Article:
A year after the start of the Saudi-led siege of Qatar, the Gulf Cooperation Council is all but dead. The GCC was created by Saudi King Khalid in May 1981 during the Iran-Iraq War to provide strength through unity for the gulf monarchies; the United States was its midwife. Never a tight union, the GCC nonetheless was a useful means to coordinate policy and enhance the influence of Saudi Arabia and the other five monarchies.
The decision announced on June 5, 2017, by Saudi Arabia, Bahrain, the United Arab Emirates and Egypt to break relations with Qatar and impose a blockade on trade on the emirate came shortly after President Donald Trump’s visit to Riyadh last year, his first foreign stop as president. It remains unclear today how much the Saudis told the Americans about the plan to attack Qatar and how much Trump’s team understood what they were told. Confusion was the hallmark of the American response to the blockade. It still is.
The Saudis did tip their hand in one way. On May 28, 2017, the 200 surviving male descendants of Muhammad Ibn Abd al Wahhab, the founder of the Islamic sect named for him, published an open letter in the Saudi newspaper Okaz. The front-page letter was addressed to the emir of an unnamed Gulf state. It accused him of failing to follow the truth path of Wahhab and of deviant behavior and demanded that the name of the chief mosque in his emirate be changed from its current name, the Muhammad Ibn Abd al Wahhab Mosque. Only one Gulf state has such a mosque, Qatar, the only other Wahhabi country in the world.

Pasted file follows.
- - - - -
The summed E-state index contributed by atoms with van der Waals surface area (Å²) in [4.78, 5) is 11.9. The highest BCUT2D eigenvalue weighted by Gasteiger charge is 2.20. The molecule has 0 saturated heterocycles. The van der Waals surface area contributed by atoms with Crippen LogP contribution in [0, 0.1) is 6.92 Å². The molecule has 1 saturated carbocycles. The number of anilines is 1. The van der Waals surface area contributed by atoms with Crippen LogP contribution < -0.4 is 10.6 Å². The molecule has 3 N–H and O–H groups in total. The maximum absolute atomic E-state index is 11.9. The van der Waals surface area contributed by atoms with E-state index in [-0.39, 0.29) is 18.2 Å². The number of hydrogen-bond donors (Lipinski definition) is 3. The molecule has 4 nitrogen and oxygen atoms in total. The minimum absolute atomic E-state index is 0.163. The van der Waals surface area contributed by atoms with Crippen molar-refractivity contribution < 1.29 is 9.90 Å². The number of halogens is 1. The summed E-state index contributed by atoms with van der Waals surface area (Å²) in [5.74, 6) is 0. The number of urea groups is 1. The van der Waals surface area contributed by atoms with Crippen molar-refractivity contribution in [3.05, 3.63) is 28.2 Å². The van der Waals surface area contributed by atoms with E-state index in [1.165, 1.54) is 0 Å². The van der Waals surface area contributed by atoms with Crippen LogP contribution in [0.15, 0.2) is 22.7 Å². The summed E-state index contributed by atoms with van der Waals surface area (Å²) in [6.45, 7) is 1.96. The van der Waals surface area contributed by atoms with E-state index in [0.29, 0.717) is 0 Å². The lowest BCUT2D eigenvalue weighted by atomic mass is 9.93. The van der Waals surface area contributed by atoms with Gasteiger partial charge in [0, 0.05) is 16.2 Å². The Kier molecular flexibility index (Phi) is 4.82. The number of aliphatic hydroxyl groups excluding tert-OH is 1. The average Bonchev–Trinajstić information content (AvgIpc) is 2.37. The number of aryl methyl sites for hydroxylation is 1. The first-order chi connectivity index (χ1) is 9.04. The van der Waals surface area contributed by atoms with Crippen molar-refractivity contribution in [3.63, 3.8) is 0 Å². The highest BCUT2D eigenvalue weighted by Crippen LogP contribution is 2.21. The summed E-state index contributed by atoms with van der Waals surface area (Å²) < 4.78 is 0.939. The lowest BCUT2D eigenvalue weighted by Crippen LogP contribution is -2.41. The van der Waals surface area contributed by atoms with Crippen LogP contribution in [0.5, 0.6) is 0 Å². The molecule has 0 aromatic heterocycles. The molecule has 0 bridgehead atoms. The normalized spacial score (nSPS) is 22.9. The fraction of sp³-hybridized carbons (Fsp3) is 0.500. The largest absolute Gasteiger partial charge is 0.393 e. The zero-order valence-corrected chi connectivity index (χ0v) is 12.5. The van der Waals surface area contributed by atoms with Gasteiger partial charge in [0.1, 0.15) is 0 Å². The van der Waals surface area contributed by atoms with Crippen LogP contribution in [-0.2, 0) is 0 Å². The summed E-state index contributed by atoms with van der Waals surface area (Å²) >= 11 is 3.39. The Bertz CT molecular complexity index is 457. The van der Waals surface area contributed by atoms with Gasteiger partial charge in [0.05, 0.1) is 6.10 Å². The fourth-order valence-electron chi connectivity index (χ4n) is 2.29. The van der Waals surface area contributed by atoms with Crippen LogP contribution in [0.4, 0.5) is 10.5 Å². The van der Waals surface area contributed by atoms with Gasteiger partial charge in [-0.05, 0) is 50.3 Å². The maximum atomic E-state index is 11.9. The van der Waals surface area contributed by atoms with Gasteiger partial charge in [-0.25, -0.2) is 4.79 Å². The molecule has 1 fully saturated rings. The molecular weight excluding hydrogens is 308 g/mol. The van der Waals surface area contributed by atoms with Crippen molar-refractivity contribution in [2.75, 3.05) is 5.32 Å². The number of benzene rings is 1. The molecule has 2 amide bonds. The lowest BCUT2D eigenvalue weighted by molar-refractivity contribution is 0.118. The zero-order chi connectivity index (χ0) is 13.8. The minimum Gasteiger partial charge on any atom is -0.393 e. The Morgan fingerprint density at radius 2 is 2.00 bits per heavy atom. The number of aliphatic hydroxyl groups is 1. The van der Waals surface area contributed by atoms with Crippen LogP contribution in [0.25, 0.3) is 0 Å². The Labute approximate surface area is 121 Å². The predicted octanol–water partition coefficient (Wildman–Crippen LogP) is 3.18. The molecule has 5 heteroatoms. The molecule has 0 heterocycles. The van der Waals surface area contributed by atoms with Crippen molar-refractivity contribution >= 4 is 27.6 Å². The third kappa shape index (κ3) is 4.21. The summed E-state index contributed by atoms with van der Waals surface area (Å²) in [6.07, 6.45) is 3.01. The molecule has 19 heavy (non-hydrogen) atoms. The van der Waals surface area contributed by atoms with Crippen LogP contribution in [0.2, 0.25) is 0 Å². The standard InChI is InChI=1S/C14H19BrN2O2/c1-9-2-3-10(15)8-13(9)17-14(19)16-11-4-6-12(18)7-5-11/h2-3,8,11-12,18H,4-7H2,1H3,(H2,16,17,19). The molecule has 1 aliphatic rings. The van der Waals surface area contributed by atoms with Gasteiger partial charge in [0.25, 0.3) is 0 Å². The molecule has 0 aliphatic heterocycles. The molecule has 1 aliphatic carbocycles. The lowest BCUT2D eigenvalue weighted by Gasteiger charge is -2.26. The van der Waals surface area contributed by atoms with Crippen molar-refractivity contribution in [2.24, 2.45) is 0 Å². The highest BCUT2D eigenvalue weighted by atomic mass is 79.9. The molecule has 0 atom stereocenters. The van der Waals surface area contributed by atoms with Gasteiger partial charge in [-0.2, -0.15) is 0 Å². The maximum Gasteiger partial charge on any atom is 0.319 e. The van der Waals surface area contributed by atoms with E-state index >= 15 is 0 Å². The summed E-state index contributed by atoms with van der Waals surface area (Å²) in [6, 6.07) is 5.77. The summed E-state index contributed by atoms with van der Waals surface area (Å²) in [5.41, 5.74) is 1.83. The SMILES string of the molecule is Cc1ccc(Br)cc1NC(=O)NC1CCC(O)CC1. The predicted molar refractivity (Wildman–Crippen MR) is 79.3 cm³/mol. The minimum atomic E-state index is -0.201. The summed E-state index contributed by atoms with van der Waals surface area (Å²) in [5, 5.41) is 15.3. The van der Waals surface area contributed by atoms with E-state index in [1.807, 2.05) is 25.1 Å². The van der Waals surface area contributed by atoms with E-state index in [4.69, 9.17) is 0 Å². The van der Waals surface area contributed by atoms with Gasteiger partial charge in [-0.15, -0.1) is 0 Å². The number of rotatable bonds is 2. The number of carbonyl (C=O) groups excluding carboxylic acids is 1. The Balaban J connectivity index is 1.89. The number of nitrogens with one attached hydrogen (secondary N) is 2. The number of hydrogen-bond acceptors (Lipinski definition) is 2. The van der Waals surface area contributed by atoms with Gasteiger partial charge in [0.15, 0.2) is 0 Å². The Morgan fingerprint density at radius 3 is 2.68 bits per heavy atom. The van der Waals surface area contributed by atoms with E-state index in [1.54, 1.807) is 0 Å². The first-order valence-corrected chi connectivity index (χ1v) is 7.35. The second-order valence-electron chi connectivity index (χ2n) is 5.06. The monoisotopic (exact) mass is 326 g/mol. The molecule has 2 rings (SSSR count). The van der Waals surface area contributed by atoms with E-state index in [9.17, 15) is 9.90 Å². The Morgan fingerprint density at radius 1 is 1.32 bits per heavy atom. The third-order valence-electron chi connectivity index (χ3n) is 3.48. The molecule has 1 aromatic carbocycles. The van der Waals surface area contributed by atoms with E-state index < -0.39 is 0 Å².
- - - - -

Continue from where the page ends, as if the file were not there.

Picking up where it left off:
It was in effect the excommunication of Emir Tamim bin Hamad Al Thani from the faithful. This religious expulsion preceded the political breakup by a week. It is always far more difficult to resolve a matter of faith and religion than a political dispute. Politics are malleable, religion is doctrine.
This spring, one of the descendants of Wahhab, Abdullatif bin Abdulaziz bin Abdulrahman Al Sheikh, became Saudi minister of Islamic affairs. The ministry determines the content of prayers in the kingdom’s mosques, a crucial position in the Wahhabi clerical establishment. Abdullatif is a protege and ally of Saudi Crown Prince Mohammed bin Salman.
The crown prince is the architect of the Qatar blockade and likely the key driver behind the letter. Political quarrels between the Saudis and Qataris go back decades. Riyadh has long resented Doha’s determination to have an independent foreign policy and its tendency to stick its finger in the Saudi eye. Ambassadors were withdrawn but the spats were kept contained. The quarrels did not affect the GCC from doing its business and holding high-level meetings.
Tensions are inherent in the council given the power disparity between the members. The Saudis are the elephant. They always envisioned the GCC to be more like the Warsaw Pact than NATO: an alliance run by one capital rather than a collection of equals. The smaller gulf states knew this and resisted moves for greater unity in military affairs or a single currency because they feared Saudi dominance would be inevitable. Cooperation and consultation but not integration.